Growth and Infrastructure Act 2013

The Growth and Infrastructure Act 2013 received Royal Assent on 25th April 2013.  The Act includes various measures aimed at promoting growth and facilitating the delivery of infrastructure.  These include:

  • an option to make planning applications directly to the Secretary of State when a local planning authority has been designated as under-performing.
  • broadening the powers of the Secretary of State to award costs in relation to planning appeals.
  • limits on the information local planning authorities can require as part of a planning application
  • allowing for the reconsideration of section 106 obligations relating to affordable housing on the grounds of economic viability.
  • limitations to the ability to use an application to register land as a town or vilage green in order to frustrate development.
  • allowing the stopping up or diversion of highways and public paths under the TCPA 1990 to commence before planning permission has been granted.
  • enabling the Secretary of State to direct that business and commercial projects of national significance can be considered under the nationally significant infrastructure regime under the Planning Act 2008 in order to speed up the determination of such applications.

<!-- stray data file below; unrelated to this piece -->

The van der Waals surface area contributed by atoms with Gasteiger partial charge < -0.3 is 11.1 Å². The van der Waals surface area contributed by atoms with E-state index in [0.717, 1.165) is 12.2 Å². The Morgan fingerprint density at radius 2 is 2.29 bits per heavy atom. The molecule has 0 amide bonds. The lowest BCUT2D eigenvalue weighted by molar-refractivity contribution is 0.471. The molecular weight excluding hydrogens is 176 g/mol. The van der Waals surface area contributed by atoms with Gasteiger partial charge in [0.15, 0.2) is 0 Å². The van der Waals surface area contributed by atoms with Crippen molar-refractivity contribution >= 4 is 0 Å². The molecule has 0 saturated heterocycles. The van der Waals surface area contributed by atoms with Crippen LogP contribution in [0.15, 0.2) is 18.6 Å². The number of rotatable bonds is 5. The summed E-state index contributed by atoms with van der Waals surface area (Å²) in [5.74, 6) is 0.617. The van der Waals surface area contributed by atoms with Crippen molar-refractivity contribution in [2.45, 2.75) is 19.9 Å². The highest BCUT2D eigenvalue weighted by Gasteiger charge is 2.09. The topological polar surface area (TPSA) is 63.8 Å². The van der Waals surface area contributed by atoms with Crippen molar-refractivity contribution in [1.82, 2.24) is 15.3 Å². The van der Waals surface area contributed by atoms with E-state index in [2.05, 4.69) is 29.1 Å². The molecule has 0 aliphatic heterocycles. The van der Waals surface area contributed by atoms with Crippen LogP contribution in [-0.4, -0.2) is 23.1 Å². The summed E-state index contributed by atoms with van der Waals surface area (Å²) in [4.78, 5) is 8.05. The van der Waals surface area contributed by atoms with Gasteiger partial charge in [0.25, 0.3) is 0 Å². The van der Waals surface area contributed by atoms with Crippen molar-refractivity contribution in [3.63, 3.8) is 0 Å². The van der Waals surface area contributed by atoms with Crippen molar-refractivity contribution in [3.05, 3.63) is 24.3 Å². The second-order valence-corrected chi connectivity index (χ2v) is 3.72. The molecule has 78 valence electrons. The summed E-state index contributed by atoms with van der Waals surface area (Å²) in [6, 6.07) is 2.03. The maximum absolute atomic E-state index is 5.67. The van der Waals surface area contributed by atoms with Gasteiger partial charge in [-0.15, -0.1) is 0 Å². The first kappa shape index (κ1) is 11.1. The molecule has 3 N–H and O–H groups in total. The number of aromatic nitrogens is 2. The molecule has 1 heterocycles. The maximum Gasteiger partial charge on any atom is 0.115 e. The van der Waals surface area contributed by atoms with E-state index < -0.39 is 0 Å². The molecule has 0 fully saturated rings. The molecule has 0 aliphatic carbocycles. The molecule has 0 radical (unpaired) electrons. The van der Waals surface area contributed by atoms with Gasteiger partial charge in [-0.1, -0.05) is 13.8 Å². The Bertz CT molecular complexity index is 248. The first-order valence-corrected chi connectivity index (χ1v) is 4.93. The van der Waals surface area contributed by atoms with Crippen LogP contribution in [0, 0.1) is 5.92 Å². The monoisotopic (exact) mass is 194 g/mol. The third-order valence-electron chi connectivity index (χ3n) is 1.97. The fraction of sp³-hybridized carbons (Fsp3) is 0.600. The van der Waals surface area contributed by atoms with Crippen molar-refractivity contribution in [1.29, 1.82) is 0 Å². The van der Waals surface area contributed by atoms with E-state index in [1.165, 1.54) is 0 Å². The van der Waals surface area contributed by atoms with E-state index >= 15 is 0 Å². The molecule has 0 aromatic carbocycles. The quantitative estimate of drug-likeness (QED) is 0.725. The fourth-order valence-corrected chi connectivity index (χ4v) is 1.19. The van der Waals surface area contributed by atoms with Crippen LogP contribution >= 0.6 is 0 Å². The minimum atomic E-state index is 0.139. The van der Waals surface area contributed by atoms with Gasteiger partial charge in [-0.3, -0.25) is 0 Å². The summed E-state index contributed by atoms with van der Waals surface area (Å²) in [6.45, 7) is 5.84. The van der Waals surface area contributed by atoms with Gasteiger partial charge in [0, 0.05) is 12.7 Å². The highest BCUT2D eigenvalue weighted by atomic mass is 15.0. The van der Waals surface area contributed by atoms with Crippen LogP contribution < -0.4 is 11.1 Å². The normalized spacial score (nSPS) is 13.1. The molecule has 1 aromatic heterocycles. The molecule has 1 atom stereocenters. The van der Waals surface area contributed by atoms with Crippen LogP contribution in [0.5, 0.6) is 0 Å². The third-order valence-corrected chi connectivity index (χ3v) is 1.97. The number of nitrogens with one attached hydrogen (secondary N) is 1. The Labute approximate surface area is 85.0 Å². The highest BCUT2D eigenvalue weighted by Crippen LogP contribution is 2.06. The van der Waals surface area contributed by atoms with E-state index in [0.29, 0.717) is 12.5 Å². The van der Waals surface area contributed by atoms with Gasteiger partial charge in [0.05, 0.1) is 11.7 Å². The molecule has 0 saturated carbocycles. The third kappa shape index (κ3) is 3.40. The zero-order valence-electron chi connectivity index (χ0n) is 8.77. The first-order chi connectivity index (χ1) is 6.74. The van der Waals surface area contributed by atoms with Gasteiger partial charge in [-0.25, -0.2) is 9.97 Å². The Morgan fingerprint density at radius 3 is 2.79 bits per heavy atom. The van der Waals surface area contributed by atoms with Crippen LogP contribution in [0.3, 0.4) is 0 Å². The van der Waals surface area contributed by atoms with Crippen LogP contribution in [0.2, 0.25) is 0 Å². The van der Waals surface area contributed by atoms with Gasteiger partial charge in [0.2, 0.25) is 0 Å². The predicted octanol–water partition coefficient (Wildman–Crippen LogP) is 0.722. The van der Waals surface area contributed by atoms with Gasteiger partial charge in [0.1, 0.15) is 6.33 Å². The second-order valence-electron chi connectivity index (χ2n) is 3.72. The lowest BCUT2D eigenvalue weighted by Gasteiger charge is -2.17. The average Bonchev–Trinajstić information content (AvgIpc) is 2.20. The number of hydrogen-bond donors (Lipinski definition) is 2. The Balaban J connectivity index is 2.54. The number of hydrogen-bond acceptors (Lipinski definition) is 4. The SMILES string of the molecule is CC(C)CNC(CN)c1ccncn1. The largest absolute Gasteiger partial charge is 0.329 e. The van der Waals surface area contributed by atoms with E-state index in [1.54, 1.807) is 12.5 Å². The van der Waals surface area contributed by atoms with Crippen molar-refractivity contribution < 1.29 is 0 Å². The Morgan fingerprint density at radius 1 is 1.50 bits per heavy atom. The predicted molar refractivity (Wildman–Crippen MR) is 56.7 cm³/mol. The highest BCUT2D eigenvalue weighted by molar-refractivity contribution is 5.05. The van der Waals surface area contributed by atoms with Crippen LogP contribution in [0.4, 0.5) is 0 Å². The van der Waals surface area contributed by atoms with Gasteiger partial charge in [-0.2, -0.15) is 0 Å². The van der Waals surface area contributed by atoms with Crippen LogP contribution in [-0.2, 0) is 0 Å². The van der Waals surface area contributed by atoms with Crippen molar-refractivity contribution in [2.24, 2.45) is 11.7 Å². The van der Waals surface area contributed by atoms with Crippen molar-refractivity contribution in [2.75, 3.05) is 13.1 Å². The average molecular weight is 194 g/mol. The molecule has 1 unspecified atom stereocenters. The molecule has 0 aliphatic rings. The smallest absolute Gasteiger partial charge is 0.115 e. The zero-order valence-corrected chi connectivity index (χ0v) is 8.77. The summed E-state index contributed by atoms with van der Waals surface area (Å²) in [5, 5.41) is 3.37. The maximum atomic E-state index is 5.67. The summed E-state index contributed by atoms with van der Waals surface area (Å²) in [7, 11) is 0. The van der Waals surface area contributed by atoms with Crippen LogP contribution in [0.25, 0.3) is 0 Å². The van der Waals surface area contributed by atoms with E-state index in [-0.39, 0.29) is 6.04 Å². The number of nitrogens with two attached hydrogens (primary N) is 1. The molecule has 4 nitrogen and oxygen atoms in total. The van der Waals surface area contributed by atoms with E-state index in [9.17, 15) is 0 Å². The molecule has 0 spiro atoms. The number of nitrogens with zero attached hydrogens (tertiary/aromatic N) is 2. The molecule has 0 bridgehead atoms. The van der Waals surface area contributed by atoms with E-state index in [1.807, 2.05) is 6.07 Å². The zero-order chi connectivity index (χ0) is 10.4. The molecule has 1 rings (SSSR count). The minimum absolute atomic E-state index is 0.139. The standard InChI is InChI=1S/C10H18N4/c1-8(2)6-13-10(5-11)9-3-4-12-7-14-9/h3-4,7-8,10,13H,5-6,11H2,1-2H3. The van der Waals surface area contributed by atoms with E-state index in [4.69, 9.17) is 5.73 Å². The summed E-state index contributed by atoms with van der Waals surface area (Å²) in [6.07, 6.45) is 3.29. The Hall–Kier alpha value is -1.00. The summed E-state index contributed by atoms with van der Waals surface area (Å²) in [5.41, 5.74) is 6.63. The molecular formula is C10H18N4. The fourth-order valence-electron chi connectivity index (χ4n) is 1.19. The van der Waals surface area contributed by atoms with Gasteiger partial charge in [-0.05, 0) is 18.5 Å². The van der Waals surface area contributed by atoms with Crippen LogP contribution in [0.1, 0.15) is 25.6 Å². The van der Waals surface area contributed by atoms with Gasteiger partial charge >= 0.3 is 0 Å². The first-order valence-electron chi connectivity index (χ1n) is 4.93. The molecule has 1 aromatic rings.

The Act will come into force in phases with certain provisions (such as those relating to s.106 and affordable housing) coming into effect immediately. Other provisions (such as those relating to the stopping up or diversion of highways) will come into force two months later and the remaining provisions will be brought into force by a statutory instrument in due course.

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About waltonandco

Planning Law firm based in Leeds. Advising upon major infrastructure projects and more complicated negotiations is our forte but we are experienced in all aspects of planning law and policy. In the latest rankings within Chambers UK 2017, Walton & Co has been ranked as a leading firm. In addition, a significant part of our practice is advising upon highway and transportation matters, which may often form pre-conditions to the commencement of development. Compulsory purchase law and compensation form an increasing proportion of our work, where we often work with clients' retained property and agricultural lawyers and surveyors. We also advise local and public authorities including Parish Councils upon planning related administrative issues.
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